In search of Our Friends in the North is great craic

Kevin McAleer

Kevin McAleer

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Have you seen the TV programme with Kevin McAleer travelling from Tyrone to visit Ulster/Scots folk in Antrim, Derry and Donegal? It’s called, Our Friends in the North.

It’s great craic. On learning that the Ulster/Scots word for rhubarb is rhubarb, he’s relieved. “That’s one less to remember,” he says. Kevin’s deadpan style is the perfect foil to the enthusiasm of the Ulster/Scots. On being press-ganged into singing Aul Lang’s Syne after a “few pints of tea”, Kevin laconically says, “I was beside myself”.

(I had a nasty flashback to similar and repeated embarrassment. I was cajoled into cringe-inducing ‘games’ at Sunday school parties.

That was over 50 years ago but the trauma has left its mental scar. The Sunday School leaders were well-intentioned but they were causing psychological damage. Even as a child of seven or eight I was urbane and sophisticated!

That’s probably why I still hate come-all-ye dances like ‘The variously sexually orientated Gordons’. You know the sort of thing that hosts inflict on misfortunate guests at some weddings.)

Yet it’s perfectly obvious in the TV show that Kevin McAleer warms to his genial hosts. He may have come to gently mock but he stays on to be impressed. He finds the Ulster/Scots cognoscenti to be both articulate and friendly. In short, he likes them and their quaint ways.

It’s funny but it’s also troubling. This is a picture of Ulster/Scots folk as we always knew they were. They’re perfectly ordinary and down-to-earth, even if their entertainment seems infra dig to us, more pretensions and sophisticated ‘wans’.

Regular readers will know that I’ve often mocked the notion that there’s an Ulster/Scots language. The claim is obviously absurd. However, it’s equally obvious that there is a rich local dialect. It should be encouraged. Why not? Linguistic colour and richness are to be treasured.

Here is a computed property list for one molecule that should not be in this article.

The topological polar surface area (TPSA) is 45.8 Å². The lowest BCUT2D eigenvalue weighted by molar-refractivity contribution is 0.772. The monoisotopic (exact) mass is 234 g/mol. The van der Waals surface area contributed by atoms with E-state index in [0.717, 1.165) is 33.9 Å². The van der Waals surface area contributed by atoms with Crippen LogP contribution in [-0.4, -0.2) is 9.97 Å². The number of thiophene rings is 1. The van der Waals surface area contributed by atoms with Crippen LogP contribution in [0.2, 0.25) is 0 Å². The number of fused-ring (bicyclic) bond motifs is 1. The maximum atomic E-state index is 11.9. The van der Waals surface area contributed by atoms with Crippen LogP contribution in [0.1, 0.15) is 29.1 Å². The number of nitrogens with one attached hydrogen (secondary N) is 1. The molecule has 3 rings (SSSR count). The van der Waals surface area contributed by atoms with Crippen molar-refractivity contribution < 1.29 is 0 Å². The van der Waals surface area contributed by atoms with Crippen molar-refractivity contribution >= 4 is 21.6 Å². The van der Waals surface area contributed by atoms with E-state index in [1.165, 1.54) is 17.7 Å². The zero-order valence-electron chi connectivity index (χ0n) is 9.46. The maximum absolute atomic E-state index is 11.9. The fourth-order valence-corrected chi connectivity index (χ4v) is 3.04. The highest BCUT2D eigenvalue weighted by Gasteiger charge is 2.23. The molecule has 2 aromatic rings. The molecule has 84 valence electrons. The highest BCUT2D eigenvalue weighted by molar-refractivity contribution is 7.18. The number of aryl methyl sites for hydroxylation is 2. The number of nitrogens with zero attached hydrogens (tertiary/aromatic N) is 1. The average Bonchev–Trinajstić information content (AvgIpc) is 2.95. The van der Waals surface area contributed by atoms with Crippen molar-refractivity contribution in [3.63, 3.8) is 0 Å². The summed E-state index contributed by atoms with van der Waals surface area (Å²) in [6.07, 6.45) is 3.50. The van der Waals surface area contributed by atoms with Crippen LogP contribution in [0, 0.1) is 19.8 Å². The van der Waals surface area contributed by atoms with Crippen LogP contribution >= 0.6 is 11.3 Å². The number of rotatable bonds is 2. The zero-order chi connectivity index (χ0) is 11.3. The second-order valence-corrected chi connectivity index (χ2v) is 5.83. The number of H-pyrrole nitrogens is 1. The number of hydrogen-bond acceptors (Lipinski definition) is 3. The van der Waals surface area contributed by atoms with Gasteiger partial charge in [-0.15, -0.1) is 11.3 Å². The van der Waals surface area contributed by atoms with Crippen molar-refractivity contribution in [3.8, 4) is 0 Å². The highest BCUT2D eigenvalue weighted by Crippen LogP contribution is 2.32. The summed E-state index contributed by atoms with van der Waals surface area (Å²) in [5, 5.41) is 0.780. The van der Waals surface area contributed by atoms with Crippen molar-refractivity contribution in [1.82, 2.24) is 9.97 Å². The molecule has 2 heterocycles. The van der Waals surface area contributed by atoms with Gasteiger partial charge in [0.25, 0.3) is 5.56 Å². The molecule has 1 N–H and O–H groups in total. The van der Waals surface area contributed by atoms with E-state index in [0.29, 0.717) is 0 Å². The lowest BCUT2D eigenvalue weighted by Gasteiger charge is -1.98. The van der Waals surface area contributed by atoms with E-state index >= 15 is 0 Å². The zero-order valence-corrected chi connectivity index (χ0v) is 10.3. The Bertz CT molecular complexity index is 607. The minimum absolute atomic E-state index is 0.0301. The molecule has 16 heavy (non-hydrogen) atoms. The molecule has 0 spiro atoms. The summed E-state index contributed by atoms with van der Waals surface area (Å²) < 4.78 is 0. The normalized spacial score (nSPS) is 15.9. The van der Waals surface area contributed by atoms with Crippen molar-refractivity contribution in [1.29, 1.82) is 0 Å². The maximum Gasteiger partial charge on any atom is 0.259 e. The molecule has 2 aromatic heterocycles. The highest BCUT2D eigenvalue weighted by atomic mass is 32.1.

Why then, do I say presenting Ulster/Scots enthusiasts as they actually are is troubling?

It’s because Kevin McAleer finds a community that’s living in Ireland but doesn’t (in the North, anyway) feel itself to be Irish. It’s a community in denial. This is sad.

In the long story of this island one wave of settlers after another has been absorbed into the Irish Nation. It has often been said, for instance, that the Normans became “more Irish than the Irish themselves”. Yet here we have a community that after 300 years on the island, still resolutely feels different. That marks a failure by the community itself and by the rest of us.

The other disturbing thing about this community is its very ordinariness. Here we have people celebrating their sense of identity while enjoying a bit of the old ceol agus craic. Again, there’s nothing wrong with that.

This isn’t a community pushing a separate language for political reasons. They’re not trying to be divisive. Their political representatives can be relied on to do that. They’re the ones who latched onto the idea of an Ulster/Scots language.

They dreamed it up as a clever device to stymie the development of Irish. Their divisive little manoeuvrings are utterly contemptible. They’re just as contemptible as similar efforts were a few years ago to politicise the Irish language.

Incidentally, the first of Mr McAleer’s programmes depicted the area around Ballymoney as a hot-bed of revolution in 1798 by the Presbyterian element of the United Irishmen. It was. However, a local man interviewed by Kevin put a misleading gloss on things, no doubt with concern for the sensitivities or ignorance of contemporary ears.

At that time Ireland was already united, he said, and so the Presbyterian rebels weren’t trying to unite Ireland, they were merely trying to address a few wrongs. That isn’t so. Under the leadership of Wolfe Tone, by the time it came to 1798, the United Irishmen were a dedicated band of committed revolutionaries determined to break the political link with England at all costs.